New study shows quarantine weight trends

Lexi Wojcik-Kretchmer, Copy Desk Editor

A new RunRepeat survey found that 35% of United States citizens gained weight since the start of the pandemic.

The pandemic and quarantine has had many effects, but the months of staying in, bored eating chips and freshly baked banana bread with gyms closed has caught up to many.

The Fitness Research Director at RunRepeat, Nick Rizzo, did a study surveying more than 19,000 people about their weight during the COVID-19 pandemic.

Rizzo found that 35% admitted to gaining weight, and 71% of those gained more than five pounds.

“At the beginning of the pandemic, especially when the weather wasn’t great, I would just lay in bed all day because I hated doing home workouts,” UW Oshkosh senior Courtney Stubbe said. “I was also constantly snacking, and being that I’m over 21, I used alcohol to deal with the depression and stress of COVID, which made me gain even more weight.”

A junior who prefers to remain anonymous said that they gained weight because “What else was I going to do besides eat? Quarantine was basically just eating and then waiting to eat again.”

UWO junior Keegan Lafferty said he gained weight because he got caught up in bored eating and “binge watching TV shows, which makes [him] snack more than normal”; his favorite COVID snacks were paninis and potstickers.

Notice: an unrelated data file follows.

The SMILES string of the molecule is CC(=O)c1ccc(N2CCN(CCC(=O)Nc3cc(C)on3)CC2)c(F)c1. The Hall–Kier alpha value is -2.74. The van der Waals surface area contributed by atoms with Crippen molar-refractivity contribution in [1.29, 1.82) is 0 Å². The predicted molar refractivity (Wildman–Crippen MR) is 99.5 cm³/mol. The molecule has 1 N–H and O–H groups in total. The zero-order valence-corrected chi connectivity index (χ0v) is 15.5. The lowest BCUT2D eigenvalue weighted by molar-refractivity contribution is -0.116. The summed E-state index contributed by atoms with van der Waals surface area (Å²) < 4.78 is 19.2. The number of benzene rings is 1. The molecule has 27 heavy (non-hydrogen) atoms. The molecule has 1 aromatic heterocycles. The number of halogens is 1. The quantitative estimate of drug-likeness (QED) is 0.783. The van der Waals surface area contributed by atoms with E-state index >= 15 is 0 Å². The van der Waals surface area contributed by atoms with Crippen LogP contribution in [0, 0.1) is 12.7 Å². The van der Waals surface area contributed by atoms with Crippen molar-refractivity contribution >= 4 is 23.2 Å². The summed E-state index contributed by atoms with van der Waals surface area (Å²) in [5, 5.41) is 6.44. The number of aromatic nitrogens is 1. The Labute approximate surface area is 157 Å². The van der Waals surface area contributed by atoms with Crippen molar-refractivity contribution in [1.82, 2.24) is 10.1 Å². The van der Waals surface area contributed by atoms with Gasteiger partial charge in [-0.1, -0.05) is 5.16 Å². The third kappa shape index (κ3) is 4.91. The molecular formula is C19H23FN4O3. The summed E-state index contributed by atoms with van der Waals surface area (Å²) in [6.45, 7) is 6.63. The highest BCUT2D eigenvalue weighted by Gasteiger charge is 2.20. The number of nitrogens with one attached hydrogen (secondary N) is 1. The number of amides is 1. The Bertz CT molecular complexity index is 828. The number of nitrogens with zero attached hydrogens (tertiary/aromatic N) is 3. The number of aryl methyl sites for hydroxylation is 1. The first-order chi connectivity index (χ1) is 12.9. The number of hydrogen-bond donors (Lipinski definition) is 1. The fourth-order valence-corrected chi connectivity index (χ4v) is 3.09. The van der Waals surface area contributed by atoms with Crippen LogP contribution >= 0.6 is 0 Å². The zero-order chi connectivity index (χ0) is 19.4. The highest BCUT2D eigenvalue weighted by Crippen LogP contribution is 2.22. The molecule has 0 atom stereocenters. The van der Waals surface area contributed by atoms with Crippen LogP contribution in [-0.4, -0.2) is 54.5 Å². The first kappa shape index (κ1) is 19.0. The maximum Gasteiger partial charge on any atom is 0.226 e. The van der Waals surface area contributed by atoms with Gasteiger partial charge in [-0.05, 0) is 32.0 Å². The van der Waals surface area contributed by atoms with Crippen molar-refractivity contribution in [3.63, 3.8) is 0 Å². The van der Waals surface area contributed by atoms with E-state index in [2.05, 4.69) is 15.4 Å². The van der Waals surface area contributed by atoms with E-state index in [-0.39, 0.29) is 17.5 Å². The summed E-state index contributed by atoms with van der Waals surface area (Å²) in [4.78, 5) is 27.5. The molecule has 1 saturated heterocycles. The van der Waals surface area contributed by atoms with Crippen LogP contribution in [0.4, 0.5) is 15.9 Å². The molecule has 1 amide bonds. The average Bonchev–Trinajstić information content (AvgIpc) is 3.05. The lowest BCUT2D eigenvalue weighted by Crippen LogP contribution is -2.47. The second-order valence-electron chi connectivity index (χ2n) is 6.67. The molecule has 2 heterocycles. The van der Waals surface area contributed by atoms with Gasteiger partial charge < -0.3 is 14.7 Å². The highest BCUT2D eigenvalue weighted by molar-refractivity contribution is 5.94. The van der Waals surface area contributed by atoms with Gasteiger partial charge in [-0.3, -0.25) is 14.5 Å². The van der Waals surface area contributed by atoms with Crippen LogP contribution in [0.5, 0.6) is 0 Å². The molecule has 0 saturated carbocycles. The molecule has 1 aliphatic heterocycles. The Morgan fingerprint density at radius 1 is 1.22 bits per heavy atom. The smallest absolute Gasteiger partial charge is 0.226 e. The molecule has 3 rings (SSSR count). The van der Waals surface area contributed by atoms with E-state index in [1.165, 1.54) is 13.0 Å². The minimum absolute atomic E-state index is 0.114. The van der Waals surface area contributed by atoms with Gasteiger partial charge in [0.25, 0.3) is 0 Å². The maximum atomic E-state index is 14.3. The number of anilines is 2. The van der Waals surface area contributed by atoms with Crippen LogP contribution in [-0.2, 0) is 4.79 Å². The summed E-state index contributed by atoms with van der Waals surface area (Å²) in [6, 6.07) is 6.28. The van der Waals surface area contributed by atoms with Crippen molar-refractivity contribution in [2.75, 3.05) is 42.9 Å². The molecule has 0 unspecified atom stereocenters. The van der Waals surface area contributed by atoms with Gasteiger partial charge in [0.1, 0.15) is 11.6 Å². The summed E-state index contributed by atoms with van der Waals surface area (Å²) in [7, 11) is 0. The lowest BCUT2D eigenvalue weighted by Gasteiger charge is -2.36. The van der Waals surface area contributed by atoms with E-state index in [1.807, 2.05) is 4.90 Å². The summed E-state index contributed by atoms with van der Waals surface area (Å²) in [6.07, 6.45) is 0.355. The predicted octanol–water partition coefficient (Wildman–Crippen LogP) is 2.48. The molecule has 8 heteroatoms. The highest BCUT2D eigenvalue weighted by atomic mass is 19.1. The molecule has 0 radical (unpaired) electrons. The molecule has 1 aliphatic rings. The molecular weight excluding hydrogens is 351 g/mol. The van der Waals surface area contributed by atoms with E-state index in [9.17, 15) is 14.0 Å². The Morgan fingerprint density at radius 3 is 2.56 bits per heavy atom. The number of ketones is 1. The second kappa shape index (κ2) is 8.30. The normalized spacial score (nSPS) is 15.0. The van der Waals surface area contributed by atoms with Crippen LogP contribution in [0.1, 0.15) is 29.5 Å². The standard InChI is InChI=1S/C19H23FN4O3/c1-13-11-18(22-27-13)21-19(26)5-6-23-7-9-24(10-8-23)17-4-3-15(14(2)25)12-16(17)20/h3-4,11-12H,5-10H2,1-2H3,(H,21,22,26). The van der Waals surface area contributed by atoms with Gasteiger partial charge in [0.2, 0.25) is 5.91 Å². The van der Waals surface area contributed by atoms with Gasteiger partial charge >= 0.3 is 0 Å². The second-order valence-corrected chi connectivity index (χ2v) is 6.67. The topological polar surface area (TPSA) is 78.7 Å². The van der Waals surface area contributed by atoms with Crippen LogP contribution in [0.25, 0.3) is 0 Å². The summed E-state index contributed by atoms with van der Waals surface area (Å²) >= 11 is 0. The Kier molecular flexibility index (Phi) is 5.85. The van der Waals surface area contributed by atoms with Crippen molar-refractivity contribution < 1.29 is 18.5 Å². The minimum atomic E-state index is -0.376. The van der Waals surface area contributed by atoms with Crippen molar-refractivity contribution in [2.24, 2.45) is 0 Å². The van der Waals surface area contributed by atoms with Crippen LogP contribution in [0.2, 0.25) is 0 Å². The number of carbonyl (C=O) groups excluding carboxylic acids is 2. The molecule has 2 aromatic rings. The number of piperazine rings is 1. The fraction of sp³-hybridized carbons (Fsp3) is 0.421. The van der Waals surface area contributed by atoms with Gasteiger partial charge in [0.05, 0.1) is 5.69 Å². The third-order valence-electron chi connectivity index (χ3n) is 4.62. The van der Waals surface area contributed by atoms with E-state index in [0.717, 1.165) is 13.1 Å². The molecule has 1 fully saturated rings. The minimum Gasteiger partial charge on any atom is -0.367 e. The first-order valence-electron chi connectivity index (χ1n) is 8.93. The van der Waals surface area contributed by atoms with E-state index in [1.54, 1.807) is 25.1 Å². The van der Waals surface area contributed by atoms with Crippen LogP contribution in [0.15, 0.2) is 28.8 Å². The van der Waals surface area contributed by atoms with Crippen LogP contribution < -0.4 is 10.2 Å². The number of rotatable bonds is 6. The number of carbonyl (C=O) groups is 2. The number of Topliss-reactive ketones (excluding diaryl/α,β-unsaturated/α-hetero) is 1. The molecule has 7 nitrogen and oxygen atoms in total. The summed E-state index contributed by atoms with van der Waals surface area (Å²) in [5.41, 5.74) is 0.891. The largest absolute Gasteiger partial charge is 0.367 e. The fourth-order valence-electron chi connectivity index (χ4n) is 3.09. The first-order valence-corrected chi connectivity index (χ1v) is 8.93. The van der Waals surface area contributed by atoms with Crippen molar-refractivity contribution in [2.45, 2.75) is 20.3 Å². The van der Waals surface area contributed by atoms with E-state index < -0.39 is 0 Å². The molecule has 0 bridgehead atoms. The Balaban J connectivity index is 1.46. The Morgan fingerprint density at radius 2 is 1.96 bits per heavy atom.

40.52% of individuals who gained weight during the pandemic were from the U.S.

UWO senior Vicky Schubert said that she “picked up the hobby of baking because it’s something fun to do at home or indoors,” but now she always has sweets around.

Schubert is not alone. When COVID first hit, everyone was posting about their best banana bread recipes or chocolate chip cookies, which tend to be higher in calories and are more addicting.

Contrary to the U.S., 40.54% of United Kingdom citizens surveyed lost weight.

However, some U.S. citizens were able to get on this trend like Kat Aasen, a UWO senior, who “realized very quickly that frozen pizzas, chips and cookies just wasn’t going to cut it every day,” so she “started substituting for healthier options that were still yummy,” like her favorite: cut up apples and peanut butter.

Aasen said she also pushed herself to get out of bed and take her dogs for a walk or go rollerblading, which made her feel a lot better and more active.

Since the pandemic started, Stubbe has also started to deal with the depression and anxiety from COVID and build some healthy habits.

Unfortunately for college freshmen, they now have the quarantine 15 and freshman 15 to worry about.

Courtesy of RunRepeat
Courtesy of RunRepeat